# Rotating Discs and Cylinders

**Contents**

## Introduction

The rotation of a fast moving disc or cylindrical member can set up axial, circumferential and radial stresses. For instance, in the turbine section of an aircraft gas turbine engine, the rotor disc frequently turns at speeds in the region of 10000 r.p.m. This generates large amounts of stresses and strains on the material of the rotor disc. Similar loads are bourne by the cylindrical turbine rotor shafts that transmit the rotational movement from the turbine to the compressor section. To design a disc or shaft that can withstand these stresses without catastrophic failure in flight, it is important to understand the loads acting on them. This section analyses the stress and strains acting on rotating discs and cylinders.##### MISSING IMAGE!

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## Discs Of Uniform Thickness.

For a "thin" disc it can be assumed that the Stress in the Axial direction is zero. Due to the rotation of the disc, Circumferential (Hoop) and radial Stresses will occur. Both these Stresses are Tensile. If the radial shift at a radius is , then the Strain Equations are: Differentiating equation (2) and equating it to equation (1) gives:##### MISSING IMAGE!

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## A Solid Disc

Since the Stresses can not be infinite at the centre of a solid Disc, B must be zero. If R is the outside radius of the disc then rewriting equations (14) and (15): From Which: At the centre r = 0 and so: This is the Maximum Stress. At the outside :##### MISSING IMAGE!

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## A Disc With A Central Hole

The Radial Stress is Zero at both the inner and outer radii. If the value of these is , then using equation (14) Solving the above two equations for A and B: Substituting from equation(15) p is a maximum when Note that if is very small which is tweiew the value which would be found in a solid disc.**At the outside**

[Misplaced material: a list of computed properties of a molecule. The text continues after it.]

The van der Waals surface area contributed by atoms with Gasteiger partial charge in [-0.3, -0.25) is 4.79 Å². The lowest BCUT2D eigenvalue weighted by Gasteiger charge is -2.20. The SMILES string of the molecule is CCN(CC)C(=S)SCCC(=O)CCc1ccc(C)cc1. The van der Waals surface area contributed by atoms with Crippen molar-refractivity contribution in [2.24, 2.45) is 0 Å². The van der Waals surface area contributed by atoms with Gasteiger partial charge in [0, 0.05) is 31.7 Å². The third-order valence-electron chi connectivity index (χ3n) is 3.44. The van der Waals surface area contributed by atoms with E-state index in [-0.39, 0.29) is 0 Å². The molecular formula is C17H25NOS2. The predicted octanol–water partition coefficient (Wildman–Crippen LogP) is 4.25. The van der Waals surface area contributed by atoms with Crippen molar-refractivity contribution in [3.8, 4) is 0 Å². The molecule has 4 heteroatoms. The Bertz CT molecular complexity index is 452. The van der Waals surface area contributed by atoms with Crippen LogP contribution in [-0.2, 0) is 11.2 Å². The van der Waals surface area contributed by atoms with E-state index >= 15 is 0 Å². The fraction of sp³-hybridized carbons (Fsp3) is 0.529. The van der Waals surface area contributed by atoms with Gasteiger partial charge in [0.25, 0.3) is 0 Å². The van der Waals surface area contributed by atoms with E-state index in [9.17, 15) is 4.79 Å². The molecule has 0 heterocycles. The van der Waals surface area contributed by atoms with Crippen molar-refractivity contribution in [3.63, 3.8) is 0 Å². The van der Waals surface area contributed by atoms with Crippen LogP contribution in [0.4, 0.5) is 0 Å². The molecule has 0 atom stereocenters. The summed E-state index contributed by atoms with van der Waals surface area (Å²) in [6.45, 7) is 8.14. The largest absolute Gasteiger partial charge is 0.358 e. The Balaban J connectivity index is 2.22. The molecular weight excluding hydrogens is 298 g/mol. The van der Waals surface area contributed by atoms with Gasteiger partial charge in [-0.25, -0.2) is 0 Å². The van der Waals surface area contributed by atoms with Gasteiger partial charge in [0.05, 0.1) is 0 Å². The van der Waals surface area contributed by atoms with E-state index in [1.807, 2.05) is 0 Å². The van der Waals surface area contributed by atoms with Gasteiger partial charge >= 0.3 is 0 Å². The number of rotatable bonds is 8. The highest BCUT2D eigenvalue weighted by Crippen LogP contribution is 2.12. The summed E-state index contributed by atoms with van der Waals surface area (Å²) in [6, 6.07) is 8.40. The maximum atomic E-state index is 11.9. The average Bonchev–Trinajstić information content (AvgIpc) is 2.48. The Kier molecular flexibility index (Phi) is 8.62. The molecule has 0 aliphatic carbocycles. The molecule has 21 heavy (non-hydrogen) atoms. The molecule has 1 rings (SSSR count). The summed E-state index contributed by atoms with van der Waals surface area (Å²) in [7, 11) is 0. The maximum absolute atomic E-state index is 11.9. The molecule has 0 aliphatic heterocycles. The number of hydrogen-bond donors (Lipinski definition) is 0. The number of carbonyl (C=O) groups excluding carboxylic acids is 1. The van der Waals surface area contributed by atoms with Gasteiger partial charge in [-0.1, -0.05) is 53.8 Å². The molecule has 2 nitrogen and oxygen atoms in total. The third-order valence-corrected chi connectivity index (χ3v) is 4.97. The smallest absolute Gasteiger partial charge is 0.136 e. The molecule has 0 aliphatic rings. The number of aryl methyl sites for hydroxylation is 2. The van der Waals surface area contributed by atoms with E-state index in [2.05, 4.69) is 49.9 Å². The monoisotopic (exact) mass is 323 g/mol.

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##### Example - Stress in a hollow uniform disc

^{-3}

^{-2}The maximum Shear Stress = 8250 lb.in.

^{-2}

## Long Cylinders

Assume that the Longitudinal Stress is and that the Longitudinal Strain e is constant, i.e., the cross sections remain plane which must be true away from the ends. The analysis is similar to that used for a rotating disc and the Strain Equations are: Using Equations (40) and (41) eliminate From Equation (41) From Equation (40) Substituting which was obtained from equation (39) The equilibrium equation is as equation (8) and subtracting equation (46) we get. Integrating: This can be compared to equation (11) which is for a thin disc. It can be seen that the result for a long cylinder can be obtained from those for a thin disc by writing## A Disc Of Uniform Strength

Consider the condition of equal stress at all radii, i.e. .##### MISSING IMAGE!

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##### Example - A Disc Of Uniform Strength

^{2}. aqt 10,000 r.p.m.? Density of material = 0.28 lb./in

^{3}.